David Forbes is editor of the Asheville Blade, a news website in Asheville, North Carolina. In this interview, conducted by email, he discusses the Blade’s objectives, its focus and its business model.
Q. What is the Asheville Blade? How did the site get started?
A. The Asheville Blade is a reader-supported online news site focused on Asheville. We emerged out of a union fight at Mountain Xpress, the local alt weekly, including issues many of us journalists and employees had with the ethical decisions of the paper’s management, especially when it came to covering issues involving business or landlords.
That situation revealed a need for a different type of news organization in our city, one that was backed directly by its readers and more concerned with the realities of a place we love but also has a lot of real struggles and challenges. So the Blade focuses on in-depth coverage of our city, from local government to issues like segregation, LGBT rights and labor. We also have a good deal of analysis and sharp opinion pieces.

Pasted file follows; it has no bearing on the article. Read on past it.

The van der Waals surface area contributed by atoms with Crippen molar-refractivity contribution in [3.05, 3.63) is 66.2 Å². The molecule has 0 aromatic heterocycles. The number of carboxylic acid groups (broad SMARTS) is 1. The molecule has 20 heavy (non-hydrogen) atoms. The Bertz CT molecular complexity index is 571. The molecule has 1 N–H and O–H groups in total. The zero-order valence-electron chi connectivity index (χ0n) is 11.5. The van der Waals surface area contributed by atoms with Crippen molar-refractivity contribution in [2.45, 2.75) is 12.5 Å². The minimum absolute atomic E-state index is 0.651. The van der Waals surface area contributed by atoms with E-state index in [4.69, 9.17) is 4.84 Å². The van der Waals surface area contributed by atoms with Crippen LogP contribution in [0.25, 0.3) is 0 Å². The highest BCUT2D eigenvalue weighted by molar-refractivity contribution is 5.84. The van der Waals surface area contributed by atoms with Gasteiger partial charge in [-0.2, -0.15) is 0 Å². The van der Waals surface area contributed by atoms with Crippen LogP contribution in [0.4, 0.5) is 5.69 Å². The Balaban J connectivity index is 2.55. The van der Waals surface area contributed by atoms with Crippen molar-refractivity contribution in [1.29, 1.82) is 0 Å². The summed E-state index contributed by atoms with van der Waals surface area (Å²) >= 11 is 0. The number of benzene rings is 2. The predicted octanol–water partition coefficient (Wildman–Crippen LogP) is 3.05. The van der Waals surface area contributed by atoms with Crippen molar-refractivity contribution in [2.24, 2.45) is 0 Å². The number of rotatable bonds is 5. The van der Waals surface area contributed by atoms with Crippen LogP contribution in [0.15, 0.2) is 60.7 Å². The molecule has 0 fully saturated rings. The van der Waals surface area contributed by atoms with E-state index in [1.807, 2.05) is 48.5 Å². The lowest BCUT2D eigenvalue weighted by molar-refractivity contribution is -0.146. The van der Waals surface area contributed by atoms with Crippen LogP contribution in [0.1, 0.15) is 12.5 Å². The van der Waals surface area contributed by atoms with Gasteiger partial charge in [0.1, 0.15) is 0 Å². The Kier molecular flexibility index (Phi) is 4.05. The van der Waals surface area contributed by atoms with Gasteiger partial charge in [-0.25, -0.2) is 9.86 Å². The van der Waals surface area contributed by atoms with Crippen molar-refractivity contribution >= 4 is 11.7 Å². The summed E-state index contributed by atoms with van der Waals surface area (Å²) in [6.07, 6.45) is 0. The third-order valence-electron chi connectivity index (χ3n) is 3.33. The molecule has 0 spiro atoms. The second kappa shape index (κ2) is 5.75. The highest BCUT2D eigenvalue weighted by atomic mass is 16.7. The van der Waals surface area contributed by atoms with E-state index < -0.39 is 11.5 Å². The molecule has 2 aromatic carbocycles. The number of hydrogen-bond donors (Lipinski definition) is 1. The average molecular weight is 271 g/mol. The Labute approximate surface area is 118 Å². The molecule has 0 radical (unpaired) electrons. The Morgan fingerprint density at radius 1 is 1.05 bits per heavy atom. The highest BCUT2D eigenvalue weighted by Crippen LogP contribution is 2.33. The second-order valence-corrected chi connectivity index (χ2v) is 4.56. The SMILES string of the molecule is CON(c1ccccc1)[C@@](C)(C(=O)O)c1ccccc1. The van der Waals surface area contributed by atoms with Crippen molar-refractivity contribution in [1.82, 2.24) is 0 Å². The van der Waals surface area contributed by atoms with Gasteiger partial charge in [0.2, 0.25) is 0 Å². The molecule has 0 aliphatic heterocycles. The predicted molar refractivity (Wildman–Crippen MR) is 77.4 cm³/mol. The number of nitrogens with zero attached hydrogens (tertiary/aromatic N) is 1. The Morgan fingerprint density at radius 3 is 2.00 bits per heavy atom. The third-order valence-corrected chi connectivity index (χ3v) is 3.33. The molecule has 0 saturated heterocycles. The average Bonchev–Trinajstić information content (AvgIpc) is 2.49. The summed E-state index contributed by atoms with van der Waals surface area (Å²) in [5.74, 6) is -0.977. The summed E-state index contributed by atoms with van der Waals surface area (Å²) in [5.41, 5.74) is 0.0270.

Our work tends to be more in the long-form, news magazine-style than the traditional daily newspaper format. We usually have two to three such pieces a week.
The Blade officially launched our funding page on Patreon (patreon.com/avlblade) and full website around June 16 of last year. Since then, we’ve grown steadily, both in readership numbers and paying subscribers.
Q. Describe your role as editor. How do you and your staff decide what to cover?
A. Right now, due to the small size of our organization and resources, I run the organization as editor and do a fair amount of the reporting.
However, we’re fortunate to have numerous freelancers and contributors work with us, on topics ranging from immigration to the economy to science. Often I’ll consult with them about what to cover, especially as it pertains to their areas of expertise. We also have great communication, with many of them bringing topics and ideas.
This is also where our subscriber/reader base comes in handy. They tend to be very engaged people, and they’ll often bring story ideas and tips forward as well. Often if a topic is getting a lot of surface-level attention, we’ll take the time to do a longer piece that really delves into it and tries to present the bigger picture to the reader.